Turkish Health Minister Fahrettin Koca has responded to controversy surrounding the exclusion of Kurdish from Turkey’s multi-lingual online prescription service, E-Reçetem. Koca stated that five foreign languages – English, German, Arabic, French, and Russian – were offered on the service in response to the country’s rising success in health tourism.
The Minister’s statement came after criticism from the pro-Kurdish Peoples’ Democratic Party (HDP), who asked; “Of course congratulations are in order, but where is Kurdish, the ancient language of these lands?”
“The system defaults to Turkish when accessed with a Turkish Identification Number. Turkey shows developments in health tourism that every sensitive citizen would be proud of,” Koca said. He added that the service increasingly receives requests from foreign patients to speak to doctors in their native tongue.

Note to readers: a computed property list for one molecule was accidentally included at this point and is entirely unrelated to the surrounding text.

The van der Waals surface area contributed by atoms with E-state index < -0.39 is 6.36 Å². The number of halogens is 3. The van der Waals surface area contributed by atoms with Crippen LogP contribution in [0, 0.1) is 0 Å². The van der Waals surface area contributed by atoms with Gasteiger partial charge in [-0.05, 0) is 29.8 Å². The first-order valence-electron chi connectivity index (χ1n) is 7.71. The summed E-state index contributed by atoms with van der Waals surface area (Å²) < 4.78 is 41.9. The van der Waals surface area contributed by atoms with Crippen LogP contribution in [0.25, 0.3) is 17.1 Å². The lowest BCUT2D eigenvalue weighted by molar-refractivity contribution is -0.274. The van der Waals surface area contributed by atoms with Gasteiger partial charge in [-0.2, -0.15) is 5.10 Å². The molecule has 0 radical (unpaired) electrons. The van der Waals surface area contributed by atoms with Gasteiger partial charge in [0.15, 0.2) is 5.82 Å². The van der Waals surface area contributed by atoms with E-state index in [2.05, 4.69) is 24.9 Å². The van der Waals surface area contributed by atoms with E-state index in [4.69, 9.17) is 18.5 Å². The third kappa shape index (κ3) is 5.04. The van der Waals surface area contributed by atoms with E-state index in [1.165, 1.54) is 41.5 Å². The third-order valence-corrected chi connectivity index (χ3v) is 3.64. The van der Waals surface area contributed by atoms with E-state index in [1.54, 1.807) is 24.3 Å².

However, the Minister’s explanation did not address the absence of Kurdish, the second most widely-spoken language in Turkey. His statement has been met with further criticism for avoiding the issue of upholding the linguistic rights of millions of Kurdish citizens in the country.
Meanwhile, Health and Social Service Workers’ Union (SES) Urfa (Riha) Branch Co-president Salih Karataş weighed in on the issue, describing the exclusion of Kurdish from the E-Reçetem system as a “violation of the right to health”. “Ignoring Kurdish in healthcare is tantamount to leaving Kurds to die,” he said. “What Health Minister Koca should do is provide equal service to all citizens: Just as health services are offered in other languages, they should also be offered in Kurdish.”
Karataş further argued that the absence of Kurdish is a manifestation of the Turkish government’s assimilation policies aimed at erasing the Kurdish language and identity. He emphasised that Kurds, politicians, and democratic institutions must stand against such policies by fully embracing the Kurdish language in healthcare, education and politics.